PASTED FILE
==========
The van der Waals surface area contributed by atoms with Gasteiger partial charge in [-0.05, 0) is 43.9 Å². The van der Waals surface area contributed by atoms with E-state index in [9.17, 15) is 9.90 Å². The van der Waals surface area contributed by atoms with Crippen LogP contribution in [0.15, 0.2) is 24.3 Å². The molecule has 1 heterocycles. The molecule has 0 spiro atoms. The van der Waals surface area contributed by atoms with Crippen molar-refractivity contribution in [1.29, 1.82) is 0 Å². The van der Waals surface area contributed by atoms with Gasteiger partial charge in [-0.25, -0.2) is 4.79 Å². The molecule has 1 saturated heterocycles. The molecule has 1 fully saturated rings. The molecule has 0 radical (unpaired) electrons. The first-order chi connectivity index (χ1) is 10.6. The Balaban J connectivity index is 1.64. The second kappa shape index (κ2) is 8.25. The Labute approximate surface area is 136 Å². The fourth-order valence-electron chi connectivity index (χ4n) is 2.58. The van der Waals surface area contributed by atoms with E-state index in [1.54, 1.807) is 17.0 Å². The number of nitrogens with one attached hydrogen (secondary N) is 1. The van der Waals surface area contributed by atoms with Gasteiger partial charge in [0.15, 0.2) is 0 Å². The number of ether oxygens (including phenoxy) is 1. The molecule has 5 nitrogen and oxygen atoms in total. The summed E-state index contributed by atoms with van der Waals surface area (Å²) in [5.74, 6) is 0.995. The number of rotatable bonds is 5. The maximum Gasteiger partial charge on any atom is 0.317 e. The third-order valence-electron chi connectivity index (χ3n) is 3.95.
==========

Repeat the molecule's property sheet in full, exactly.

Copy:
The van der Waals surface area contributed by atoms with Gasteiger partial charge in [-0.05, 0) is 43.9 Å². The van der Waals surface area contributed by atoms with E-state index in [9.17, 15) is 9.90 Å². The van der Waals surface area contributed by atoms with Crippen LogP contribution in [0.15, 0.2) is 24.3 Å². The molecule has 1 heterocycles. The molecule has 0 spiro atoms. The van der Waals surface area contributed by atoms with Crippen molar-refractivity contribution in [1.29, 1.82) is 0 Å². The van der Waals surface area contributed by atoms with Gasteiger partial charge in [-0.25, -0.2) is 4.79 Å². The molecule has 1 saturated heterocycles. The molecule has 1 fully saturated rings. The molecule has 0 radical (unpaired) electrons. The first-order chi connectivity index (χ1) is 10.6. The Balaban J connectivity index is 1.64. The second kappa shape index (κ2) is 8.25. The Labute approximate surface area is 136 Å². The fourth-order valence-electron chi connectivity index (χ4n) is 2.58. The van der Waals surface area contributed by atoms with E-state index in [1.54, 1.807) is 17.0 Å². The number of nitrogens with one attached hydrogen (secondary N) is 1. The van der Waals surface area contributed by atoms with Gasteiger partial charge in [0.15, 0.2) is 0 Å². The number of ether oxygens (including phenoxy) is 1. The molecule has 5 nitrogen and oxygen atoms in total. The summed E-state index contributed by atoms with van der Waals surface area (Å²) in [5.74, 6) is 0.995. The number of rotatable bonds is 5. The maximum Gasteiger partial charge on any atom is 0.317 e. The third-order valence-electron chi connectivity index (χ3n) is 3.95.